More business owners are seeking help for financial problems despite the relatively low level of bankruptcy.
The Dutch tax office has referred 1,465 companies this year to Over Rood, a volunteer-run organisation that helps companies in difficulty.
In 2020, when the government bankrolled businesses that were unable to trade during lockdown, the number dropped to 607.
The figure is relatively low despite the Netherlands being in recession, with the economy contracting in each of the first three quarters of 2023.
The statistics agency CBS recorded 3,123 bankruptcies in the last 12 months, one-third of the level of 2013 when the country was emerging from a major financial crisis.
Banks have also become more pro-active in trying to solve businesses’ problems if they fall behind on payments. A new legal procedure, the WHOA, allows courts to order creditors to work with struggling businesses to come up with a repayment plan before they move for closure.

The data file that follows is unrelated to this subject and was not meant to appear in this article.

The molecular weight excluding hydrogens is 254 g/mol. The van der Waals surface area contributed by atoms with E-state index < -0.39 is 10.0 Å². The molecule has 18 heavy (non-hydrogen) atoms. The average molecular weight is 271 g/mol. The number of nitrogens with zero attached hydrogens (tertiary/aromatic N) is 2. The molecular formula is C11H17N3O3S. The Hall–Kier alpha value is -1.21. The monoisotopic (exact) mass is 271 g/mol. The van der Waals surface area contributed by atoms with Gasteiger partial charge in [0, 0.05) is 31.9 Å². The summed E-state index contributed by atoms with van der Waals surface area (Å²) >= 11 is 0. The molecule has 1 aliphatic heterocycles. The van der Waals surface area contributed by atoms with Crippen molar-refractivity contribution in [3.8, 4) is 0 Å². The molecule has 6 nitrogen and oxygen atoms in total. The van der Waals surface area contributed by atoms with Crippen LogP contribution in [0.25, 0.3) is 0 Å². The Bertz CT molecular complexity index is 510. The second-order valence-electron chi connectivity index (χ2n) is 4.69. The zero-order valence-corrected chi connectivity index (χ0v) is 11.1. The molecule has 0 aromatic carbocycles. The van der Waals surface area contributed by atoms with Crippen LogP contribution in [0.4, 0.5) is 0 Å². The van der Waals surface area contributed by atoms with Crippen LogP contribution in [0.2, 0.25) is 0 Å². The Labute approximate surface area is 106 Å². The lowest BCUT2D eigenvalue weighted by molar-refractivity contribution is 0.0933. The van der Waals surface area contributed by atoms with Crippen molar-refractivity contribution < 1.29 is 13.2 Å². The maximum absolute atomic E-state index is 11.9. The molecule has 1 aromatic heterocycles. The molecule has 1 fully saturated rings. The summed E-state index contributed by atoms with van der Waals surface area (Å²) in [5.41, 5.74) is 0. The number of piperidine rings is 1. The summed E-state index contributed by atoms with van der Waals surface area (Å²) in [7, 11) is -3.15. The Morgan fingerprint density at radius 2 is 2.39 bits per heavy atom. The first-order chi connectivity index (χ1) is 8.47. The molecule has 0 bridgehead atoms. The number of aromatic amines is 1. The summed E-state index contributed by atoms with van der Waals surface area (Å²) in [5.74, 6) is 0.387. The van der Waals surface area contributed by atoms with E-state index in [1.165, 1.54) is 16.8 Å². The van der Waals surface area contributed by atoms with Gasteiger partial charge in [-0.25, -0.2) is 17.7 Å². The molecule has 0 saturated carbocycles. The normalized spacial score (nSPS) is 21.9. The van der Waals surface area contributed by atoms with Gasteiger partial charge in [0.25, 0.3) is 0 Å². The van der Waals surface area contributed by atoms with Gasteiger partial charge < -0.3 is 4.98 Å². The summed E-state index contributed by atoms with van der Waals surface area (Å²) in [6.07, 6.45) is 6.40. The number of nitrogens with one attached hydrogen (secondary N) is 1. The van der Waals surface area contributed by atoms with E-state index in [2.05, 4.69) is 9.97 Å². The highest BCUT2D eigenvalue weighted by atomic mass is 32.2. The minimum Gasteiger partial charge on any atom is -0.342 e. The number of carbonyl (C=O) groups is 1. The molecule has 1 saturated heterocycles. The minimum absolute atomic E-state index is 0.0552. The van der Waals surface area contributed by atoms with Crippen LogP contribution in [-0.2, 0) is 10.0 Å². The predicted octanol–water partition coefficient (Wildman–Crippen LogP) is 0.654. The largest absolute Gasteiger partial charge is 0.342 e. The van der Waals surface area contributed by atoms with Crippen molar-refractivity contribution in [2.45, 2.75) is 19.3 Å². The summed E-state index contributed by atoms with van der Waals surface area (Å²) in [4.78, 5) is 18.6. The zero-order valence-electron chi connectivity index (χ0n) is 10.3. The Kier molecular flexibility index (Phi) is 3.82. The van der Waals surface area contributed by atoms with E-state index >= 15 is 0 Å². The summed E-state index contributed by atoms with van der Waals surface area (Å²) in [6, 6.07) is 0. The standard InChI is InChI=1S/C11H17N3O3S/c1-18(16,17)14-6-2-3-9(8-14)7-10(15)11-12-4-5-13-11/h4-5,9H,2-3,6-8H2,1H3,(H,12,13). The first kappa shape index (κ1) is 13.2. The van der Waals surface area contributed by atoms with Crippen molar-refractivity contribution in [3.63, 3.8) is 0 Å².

But Over Rood told NOS that many companies were only just staying afloat as they battled rising costs and falling sales.
The organisation is staffed by former entrepreneurs, many of whom have experience of their own companies getting into trouble.
Jeroen Berends, who previously owned a flower company and now works one day a week at Over Rood’s Apeldoorn Branch, said the number of referrals had quadrupled in the last year.
“One thing you see is business owners instructing their bank to claim back the rent they’ve paid,” he said. “They don’t realise they can be evicted if they do that.
“Every week when I sit with clients I think: if only I’d had that help. It takes courage to decide to stop.”
Gé Gijssen, business adviser with the chamber of commerce (KvK), said he was consulted by dozens of people every day. “Often it’s not the owner themselves, but a partner or a mother who’s worried about a tax debt or rent arrears. Sometimes all they need is a listening ear.”
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